Item Type: Thesis - PhD
Authors/Creators:Chen, Jing
Keywords: Multiple sclerosis, disease modifying therapies, employment, work productivity, comorbidities, symptom, presenteeism
Copyright Information:

Copyright 2020 the author

Additional Information:

Chapter 3 appears to be the equivalent of a post-print version of an article published as: Chen, J., Taylor, B., Palmer, A. J., Kirk-Brown, A., van Dijk, P., Simpson, Jr., S., Blizzard, L., van der Mei, I. 2019. Estimating MS-related work productivity loss and factors associated with work productivity loss in a representative Australian sample of people with multiple sclerosis, Multiple sclerosis journal, 25(7), 994-1004. The published article is reproduced at the end of the chapter.

Chapter 4 appears to be the equivalent of a post-print version of an article published as: Chen, J., Taylor, B., Winzenberg, T., Palmer, A. J., Kirk-Brown, A., van Dijk, P., Simpson, Jr., S., Blizzard, L., van der Mei, 2020. Comorbidities are prevalent and detrimental for employment outcomes in people of working age with multiple sclerosis, Multiple sclerosis journal, 26(12), 1550–1559. The published article is reproduced at the end of the chapter.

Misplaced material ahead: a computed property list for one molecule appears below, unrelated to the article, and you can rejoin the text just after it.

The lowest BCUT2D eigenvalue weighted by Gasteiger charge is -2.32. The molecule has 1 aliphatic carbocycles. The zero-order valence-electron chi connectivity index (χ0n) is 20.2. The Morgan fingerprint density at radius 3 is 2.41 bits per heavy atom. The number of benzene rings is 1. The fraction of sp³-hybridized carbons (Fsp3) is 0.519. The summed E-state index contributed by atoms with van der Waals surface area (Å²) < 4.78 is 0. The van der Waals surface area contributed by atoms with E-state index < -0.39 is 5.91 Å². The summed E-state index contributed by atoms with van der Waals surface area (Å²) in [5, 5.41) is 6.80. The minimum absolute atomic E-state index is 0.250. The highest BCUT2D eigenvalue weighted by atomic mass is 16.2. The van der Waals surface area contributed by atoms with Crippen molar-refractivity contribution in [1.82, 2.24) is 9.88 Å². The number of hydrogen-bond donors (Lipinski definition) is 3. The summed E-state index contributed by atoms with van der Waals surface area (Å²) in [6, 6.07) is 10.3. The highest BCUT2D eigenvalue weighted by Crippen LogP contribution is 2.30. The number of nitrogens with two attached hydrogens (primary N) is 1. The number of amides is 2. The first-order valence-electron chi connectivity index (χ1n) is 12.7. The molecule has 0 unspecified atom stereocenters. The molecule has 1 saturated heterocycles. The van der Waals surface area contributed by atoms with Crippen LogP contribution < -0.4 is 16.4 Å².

Chapter 5 appears to be the equivalent of a post-print version of an article published as: Chen, J., Taylor, B. V., Blizzard, L., Simpson, Jr., S., Palmer, A. J., van Der Mei, I., 2018. Effects of multiple sclerosis disease-modifying therapies on employment measures using patient-reported data, Journal of neurology, neurosurgery & psychiatry, 89(11), 1200-1207

Chapter 6 appears to be the equivalent of a pre-print version of an article published as: Chen, J., Taylor, B. V., Blizzard, L., Simpson-Yap, S., Palmer, A. J., Kirk-Brown, A., van Dijk, van Der Mei, I., 2020. Risk factors for leaving employment due to multiple sclerosis and changes in risk over the past decades: Using competing risk survival analysis, Multiple sclerosis journal, September 2020, (online first)